A little piece of badly corroded metal, fragile, greyish-brown and hardly distinguishable in colour or texture from the encasing soil, it crumbles when we expose it and with a soft brush and fine tools clean it of encrustations and gently lift it from where it has lain for centuries. It is an object that in no way evokes thoughts of fear or pain. It might be anything else than what it was. The spikes are not sharp and have mostly come away. There is nothing about it that threatens or suggests what brutal acts it may have performed. It must have once caught the sun's glare on its shiny, clean surface, have been held aloft in the packed, cartwheeling, dense, frantic mayhem of battle, come, perhaps whooshing down on an iron helmet, glanced aside in a flash of light, struck perhaps, a shoulder, piercing with its spikes, tearing flesh and breaking bones, causing fierce pain.
This is the thing. Just as the emotions, hatreds and fears of past conflicts have become faded and forgotten, so the objects of warfare lose their potency and become merely objects of mild interest. In its time this mace head could have cracked open a human skull like a nut, may well have done so, but now, viewed in the dust of an excavation or in a sterile museum display case it is divorced from its past. Now it is just an object, just a piece of rusted metal.
I have often wondered what a future archaeologist would make if he were to come across part of a modern piece of machinery out of context. Would it be possible to work out where it belonged and what role it filled? Sometimes, it seems, we can't even imagine what an object might have been used for.
In the 1926 American expedition to Montfort Castle, the excavators came across a small bronze object of elongated triangular form, with folded sides, a loop at one end and open along one side. It contains two thin strips of bronze on opposite sides of the interior, held in place by a rectangular piece of iron or lead. The whole thing is about seven centimetres in length. It is clearly a piece of some mechanism, but its purpose remains a mystery. The discoverer was no better than us at guessing its function, referring to it simply as "a bronze object". It may have been part of a lock, but it seems too fragile for that purpose. Its use remains a mystery. Perhaps it is a forgotten technological breakthrough, perhaps something mundane and entirely unimportant.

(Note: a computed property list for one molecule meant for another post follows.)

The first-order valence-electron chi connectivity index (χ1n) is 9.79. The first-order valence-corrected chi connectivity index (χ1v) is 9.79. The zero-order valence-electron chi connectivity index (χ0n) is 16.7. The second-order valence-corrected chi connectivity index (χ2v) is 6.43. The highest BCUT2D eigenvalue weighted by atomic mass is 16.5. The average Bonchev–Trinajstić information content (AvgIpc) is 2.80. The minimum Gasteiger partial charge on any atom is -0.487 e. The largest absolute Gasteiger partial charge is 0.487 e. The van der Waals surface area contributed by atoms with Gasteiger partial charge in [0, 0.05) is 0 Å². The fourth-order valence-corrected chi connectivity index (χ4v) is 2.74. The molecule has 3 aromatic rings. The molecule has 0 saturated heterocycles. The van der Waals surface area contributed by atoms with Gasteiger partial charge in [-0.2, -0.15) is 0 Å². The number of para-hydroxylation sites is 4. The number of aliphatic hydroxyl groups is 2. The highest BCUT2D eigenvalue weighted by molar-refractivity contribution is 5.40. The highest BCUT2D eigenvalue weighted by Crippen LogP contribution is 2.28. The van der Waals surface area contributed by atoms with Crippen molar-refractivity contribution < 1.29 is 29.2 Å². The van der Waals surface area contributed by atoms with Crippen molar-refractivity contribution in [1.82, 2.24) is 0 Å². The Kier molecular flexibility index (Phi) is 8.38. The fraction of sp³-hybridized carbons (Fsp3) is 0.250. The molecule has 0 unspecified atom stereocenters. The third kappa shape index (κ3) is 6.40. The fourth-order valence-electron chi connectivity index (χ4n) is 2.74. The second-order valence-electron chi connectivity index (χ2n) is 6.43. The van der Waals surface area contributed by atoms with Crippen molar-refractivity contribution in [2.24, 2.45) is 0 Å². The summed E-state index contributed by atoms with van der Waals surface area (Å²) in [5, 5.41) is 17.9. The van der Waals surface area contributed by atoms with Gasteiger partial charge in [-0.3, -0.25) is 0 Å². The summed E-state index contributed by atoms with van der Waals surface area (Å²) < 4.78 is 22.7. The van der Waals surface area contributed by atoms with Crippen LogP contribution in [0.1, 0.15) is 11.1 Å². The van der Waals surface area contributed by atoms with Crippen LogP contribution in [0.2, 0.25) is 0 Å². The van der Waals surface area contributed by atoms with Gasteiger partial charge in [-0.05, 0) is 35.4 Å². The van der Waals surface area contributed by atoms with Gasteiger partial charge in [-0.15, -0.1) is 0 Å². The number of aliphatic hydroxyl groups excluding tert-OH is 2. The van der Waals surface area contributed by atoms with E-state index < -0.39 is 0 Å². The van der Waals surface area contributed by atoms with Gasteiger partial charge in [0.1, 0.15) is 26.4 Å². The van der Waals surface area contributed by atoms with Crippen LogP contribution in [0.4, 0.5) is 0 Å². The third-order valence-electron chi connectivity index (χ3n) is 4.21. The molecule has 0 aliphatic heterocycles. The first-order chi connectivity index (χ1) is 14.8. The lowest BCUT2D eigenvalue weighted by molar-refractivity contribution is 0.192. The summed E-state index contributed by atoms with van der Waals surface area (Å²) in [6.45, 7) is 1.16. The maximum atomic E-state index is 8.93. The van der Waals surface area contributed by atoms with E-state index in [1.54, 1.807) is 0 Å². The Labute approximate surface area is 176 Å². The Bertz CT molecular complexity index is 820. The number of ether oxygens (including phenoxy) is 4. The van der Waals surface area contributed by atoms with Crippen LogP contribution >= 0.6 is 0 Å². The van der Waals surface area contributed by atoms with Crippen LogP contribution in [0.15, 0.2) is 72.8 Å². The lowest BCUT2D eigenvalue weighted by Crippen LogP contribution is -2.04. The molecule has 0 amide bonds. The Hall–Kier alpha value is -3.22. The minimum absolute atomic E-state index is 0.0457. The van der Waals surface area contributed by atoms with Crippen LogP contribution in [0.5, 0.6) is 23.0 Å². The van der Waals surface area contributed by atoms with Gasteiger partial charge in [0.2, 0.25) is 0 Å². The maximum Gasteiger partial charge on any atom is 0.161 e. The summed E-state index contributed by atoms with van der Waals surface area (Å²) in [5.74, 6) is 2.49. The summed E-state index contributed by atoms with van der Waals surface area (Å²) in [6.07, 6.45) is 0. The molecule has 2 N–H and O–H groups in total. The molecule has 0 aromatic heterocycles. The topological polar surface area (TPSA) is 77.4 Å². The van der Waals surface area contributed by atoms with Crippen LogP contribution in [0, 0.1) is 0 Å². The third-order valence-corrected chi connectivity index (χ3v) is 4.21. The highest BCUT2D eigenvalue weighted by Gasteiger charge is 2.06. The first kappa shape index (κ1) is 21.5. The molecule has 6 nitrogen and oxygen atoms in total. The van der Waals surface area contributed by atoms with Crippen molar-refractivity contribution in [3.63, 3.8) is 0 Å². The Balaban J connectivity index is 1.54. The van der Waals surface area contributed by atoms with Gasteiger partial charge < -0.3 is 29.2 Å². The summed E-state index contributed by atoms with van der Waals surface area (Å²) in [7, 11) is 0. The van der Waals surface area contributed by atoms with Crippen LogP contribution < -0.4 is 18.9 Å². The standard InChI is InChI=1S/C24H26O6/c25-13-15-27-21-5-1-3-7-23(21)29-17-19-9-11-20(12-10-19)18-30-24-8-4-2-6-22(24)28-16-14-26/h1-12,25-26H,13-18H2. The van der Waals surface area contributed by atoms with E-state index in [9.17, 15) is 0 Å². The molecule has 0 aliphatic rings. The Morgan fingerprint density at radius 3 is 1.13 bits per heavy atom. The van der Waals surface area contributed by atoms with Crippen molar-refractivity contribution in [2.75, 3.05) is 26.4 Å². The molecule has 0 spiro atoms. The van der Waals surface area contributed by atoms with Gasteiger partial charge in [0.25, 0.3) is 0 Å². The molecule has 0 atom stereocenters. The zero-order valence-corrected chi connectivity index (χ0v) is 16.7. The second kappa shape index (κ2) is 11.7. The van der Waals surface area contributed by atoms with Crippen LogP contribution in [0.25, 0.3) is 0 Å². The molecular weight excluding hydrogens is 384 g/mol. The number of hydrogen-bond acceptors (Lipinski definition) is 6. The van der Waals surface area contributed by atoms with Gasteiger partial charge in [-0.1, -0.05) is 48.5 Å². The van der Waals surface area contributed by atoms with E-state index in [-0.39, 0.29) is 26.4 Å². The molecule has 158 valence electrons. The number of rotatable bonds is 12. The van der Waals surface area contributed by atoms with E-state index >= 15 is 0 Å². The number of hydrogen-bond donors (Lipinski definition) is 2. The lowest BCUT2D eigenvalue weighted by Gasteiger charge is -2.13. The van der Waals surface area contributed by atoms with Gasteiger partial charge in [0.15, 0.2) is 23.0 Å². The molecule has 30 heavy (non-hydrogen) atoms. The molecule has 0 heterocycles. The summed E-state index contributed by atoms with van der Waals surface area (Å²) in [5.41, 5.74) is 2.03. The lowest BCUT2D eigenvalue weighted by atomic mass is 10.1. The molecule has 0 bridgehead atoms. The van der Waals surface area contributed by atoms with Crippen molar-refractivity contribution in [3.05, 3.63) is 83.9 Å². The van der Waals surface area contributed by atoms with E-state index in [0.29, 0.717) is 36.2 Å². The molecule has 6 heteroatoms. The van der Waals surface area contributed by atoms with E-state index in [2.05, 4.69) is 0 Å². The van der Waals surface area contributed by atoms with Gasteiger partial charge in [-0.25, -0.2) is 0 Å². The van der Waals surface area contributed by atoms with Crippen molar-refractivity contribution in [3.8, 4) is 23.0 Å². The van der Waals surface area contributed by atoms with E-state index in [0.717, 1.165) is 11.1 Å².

My grandfather had a number of small brass bowls of various sizes that came presumably from a trip to India. My mother had a tiny ivory telescope through which, when you looked you could see a very realistic Eiffel Tower that had been neatly rendered on its lens, a souvenir of my parents' honeymoon in Paris. We all have those small things, usually hidden away and forgotten in drawers or in a box in the attic: little plastic Empire State buildings, Big Bens, Japanese beckoning cats, waving Queen Elizabeths, carved wooden safari animals; silly little things intended to remind us or of a pleasant holiday abroad, but inevitably forgotten or discarded once we are home.
On this little horseshoe-shaped piece of slate are carved three small crosses with cross-hatched decoration at their centres and channels via which the molten bronze was poured in. A mould for the manufacture of pendant crosses, it was found during the excavation of a house in an unnamed village north-west of Jerusalem. The village was on the old Roman road leading to the site of a Premonstratensian monastery named Saint Samuel, an important pilgrimage site, being the traditional burial place of the Prophet Samuel. In the crusader period it had the additional claim to fame as Mons Gaudii (Mount Joy), the place from where the crusaders first saw Jerusalem in 1099. It was, consequently, a popular pilgrimage destination and was also a way-station for pilgrims traveling from Jaffa to Jerusalem. The village nearby where the mould was found was known in more recent times as al-Kurum (the Vineyard). It was, in all probability, a possession of the canons of the Holy Sepulchre. In the late medieval period and again more recently it has been identified with Joseph of Arimathea, either as the village in which he lived, or perhaps where he was buried. Hence, in all likelihood it too was a popular stop for pilgrims travelling that way. Perhaps that is why someone here, possibly the local smithy, had taken on the task of manufacturing keepsakes for pilgrims. Pendant crosses made in moulds such as this are common finds in twelfth century sites in the Latin East and in the West, small and cheap objects, but perhaps ones that were not stowed away when the pilgrim got home, but that were worn close to the heart; a means of holding on to what must have been a rather more powerful experience than what we hope to preserve when we purchase our little plastic mementos.